« Si les décisions que l’on a prises sont influencées par la culture, est-ce qu’on peut trouver la solution dans les livres qu’on a lu ? » Ceux qui ont lu des œuvres classiques sont-ils capables de résoudre les dilemmes dans leur vie quotidienne en utilisant ce qu’ils ont appris dans les livres ? Dans la tragédie « Hamlet », le prince du Danemark faisait face à l’énorme dilemme qui consistait à tuer son oncle et sa mère pour venger son père. Comment ce type de tragédie peut-il nous offrir une solution applicable dans notre vie quotidienne?

D’autre part, on peut penser que la définition d’un dilemme n’est pas seulement un choix difficile voire impossible à faire, mais qu’il s’agit également de ce dont on a foi. L’ancien philosophe Grec parlait souvent du dilemme entre le corps et l’esprit. Croit-on en nos corps ou en nos cœurs ? Autre exemple : une mère préfère un de ses fils à l’autre, mais le second lui dit que son préféré a planifié de la tuer. Qui doit-elle croire entre lui et son préféré ?

Cependant, quelqu’un a souligné qu’un « dilemme » n’est pas seulement un problème qui peut être résolu en prenant simplement une décision. Un dilemme représente un problème difficile, qu’il est pratiquement impossible de résoudre. Quelques fois, une bonne décision peut aboutir sur un mauvais résultat, et vice versa (une mauvaise décision peut avoir de bons résultats). Par exemple, que l’Ouest commence une guerre avec l’Iran peut être vu comme un dilemme pour les gens qui ont leurs doigts posés sur les détonateurs. Il y a toujours un élément de prise de risque dans toute décision cruciale du fait que le futur est imprévisible. Les conséquences de nos décisions peuvent être inconcevables. Le projet du CERN sur l’expérimentation de la théorie du “Big Bang” est vue comme un dilemme, car si elle s’avère vraie, l’Humanité résoudrait le mystère le plus grand: les origines de l’univers. Si c'est un échec, ça n’engage pas seulement la perte financière et scientifique de ressources humaines colossales, mais de manière plus importante, il court le risque de détruire la planète entière (si les critiques sont justes).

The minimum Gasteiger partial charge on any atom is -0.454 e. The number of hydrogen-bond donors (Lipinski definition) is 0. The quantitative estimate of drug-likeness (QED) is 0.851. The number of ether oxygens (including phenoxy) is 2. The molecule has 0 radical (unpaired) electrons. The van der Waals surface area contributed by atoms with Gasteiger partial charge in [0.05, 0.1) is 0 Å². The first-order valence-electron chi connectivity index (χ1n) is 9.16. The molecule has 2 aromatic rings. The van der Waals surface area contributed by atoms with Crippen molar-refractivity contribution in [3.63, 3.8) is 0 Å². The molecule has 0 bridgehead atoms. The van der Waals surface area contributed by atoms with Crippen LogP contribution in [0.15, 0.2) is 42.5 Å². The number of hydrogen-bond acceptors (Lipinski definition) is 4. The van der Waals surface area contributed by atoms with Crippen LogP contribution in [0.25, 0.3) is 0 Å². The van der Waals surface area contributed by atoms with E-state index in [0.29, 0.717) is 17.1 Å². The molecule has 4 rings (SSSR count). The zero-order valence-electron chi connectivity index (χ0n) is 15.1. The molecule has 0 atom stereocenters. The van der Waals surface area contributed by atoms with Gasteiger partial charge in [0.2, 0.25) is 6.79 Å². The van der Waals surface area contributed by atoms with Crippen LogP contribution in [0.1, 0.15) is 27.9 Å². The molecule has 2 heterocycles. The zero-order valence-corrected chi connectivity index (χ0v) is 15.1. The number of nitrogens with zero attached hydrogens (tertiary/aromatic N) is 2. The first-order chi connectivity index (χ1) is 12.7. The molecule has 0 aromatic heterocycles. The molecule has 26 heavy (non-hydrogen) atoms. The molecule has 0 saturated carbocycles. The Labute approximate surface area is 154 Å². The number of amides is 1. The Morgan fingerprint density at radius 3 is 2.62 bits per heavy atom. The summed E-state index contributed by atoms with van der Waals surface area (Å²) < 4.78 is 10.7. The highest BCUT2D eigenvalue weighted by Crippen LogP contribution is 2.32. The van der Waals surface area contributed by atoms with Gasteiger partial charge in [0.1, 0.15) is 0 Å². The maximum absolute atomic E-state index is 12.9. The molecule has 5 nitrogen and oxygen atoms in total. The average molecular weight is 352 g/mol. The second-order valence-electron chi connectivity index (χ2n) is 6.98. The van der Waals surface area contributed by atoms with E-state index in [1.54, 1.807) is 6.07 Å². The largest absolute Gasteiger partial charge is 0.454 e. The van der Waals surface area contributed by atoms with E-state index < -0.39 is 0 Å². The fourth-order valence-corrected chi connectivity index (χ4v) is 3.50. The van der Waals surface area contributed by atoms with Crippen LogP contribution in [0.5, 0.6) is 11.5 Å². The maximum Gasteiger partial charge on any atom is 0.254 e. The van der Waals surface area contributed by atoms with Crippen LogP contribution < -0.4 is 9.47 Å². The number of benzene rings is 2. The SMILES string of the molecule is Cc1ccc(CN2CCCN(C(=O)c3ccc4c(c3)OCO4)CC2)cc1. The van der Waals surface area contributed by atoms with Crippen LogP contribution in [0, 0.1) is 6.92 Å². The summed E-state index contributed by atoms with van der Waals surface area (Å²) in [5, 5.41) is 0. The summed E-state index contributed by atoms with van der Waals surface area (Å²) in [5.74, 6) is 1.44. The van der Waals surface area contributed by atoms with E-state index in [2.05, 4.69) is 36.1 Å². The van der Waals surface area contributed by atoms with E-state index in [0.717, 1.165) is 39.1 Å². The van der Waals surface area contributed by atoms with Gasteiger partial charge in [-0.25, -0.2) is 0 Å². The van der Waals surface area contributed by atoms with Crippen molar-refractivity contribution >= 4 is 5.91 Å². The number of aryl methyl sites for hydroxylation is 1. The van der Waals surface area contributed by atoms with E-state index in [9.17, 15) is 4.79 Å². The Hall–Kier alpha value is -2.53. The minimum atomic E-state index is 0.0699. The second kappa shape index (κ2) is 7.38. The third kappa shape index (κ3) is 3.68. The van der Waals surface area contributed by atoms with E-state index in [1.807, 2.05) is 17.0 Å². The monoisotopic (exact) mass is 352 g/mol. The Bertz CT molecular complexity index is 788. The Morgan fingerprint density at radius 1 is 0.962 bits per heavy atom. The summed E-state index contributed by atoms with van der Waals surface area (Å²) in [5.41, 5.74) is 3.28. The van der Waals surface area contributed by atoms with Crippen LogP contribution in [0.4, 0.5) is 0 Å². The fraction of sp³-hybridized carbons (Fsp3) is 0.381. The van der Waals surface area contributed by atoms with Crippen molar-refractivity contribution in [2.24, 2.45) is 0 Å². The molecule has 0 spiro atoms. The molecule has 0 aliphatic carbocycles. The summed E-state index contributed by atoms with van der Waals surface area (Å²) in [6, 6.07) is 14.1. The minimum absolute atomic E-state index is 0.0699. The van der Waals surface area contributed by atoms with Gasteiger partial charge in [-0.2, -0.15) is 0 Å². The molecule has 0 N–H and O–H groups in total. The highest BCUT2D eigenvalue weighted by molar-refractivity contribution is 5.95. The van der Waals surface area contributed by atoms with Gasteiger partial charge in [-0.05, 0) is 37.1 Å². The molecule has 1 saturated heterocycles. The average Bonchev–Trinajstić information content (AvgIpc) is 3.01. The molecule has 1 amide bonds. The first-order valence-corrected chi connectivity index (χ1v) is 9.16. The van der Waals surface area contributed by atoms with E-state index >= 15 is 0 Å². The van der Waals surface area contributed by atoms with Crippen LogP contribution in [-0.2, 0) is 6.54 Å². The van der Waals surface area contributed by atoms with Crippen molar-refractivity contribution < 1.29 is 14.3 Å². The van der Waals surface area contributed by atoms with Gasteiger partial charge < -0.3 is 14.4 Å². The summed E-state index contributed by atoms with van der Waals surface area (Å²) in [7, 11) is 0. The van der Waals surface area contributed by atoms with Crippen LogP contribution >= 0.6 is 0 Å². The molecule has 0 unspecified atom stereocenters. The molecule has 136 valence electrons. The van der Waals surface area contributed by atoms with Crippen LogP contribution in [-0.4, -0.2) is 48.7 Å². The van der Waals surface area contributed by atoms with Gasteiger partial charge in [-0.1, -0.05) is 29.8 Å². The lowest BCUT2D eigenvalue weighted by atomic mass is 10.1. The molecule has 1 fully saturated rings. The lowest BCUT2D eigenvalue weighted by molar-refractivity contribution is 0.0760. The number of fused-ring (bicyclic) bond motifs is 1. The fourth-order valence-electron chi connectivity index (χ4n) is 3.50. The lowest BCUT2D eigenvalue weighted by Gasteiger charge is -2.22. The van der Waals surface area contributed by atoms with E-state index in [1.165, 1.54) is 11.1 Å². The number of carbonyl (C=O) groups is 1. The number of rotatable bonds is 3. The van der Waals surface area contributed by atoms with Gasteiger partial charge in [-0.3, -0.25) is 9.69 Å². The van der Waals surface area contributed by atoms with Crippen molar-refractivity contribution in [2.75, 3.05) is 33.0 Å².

L’idéogramme chinois pour le mot « dilemme » est composé de 2 lettres, l’un qui est le symbole de la lance, l’autre qui représente le bouclier : la lance attaque, le bouclier défend, aucuns des deux ne gagne : c'est ce qu’on appelle un « dilemme » 矛盾
Related article by Peter: Dilemmas (in English)

Wednesday, 1 December 2010

Marriage Vs Love

Looking into the subject of marriage in the attempt to write something, I was amazed that most thoughts on this matter were rather humoristic and satirical. Indeed, what to think, just as examples, of George Bernard Shaw's "Marriage is the story of a young man and a young woman whom by picking a flower receive an avalanche on the head", or even of Montenoy's "People say that marriage is the grave of love"?

In the other quotes, it seems that the difference between marriage and love is very often brought forward. Isn't it important to differentiate the "idea" of marriage and its institution? And if so, can we think that, on the opposite of the ideal of marriage, which changes with the society and time, its institution is the only man-made creation which tries to give the notion of marriage some kind of consistency?

En essayant d’écrire quelques lignes sur le sujet de conversation de Samedi 20 Novembre, j’ai été surprise de voir que la majorité des dictons sur le mariage était humoristiques, voir amers. En effet, que penser de la citation de Georges Shaw « Le mariage, c'est l'histoire d'un jeune homme et d'une jeune fille qui cueillent une fleur et reçoivent une avalanche sur la tête », ou encore de Montenoy qui affirme que « le mariage est le tombeau de l’amour » ?

Dans les autres citations, le discernement entre l’amour est le mariage est souvent mit en avant. En effet, n’est-il pas important de séparer « l’idée » du mariage de son institution ? Dans ce cas, peut-on penser qu’au contraire de « l’idéal » du mariage qui change en fonction de la société et du temps dans laquelle nous vivons, son institution est la seule fabrication humaine qui tente d’apporter à la notion du mariage une certaine consistance ?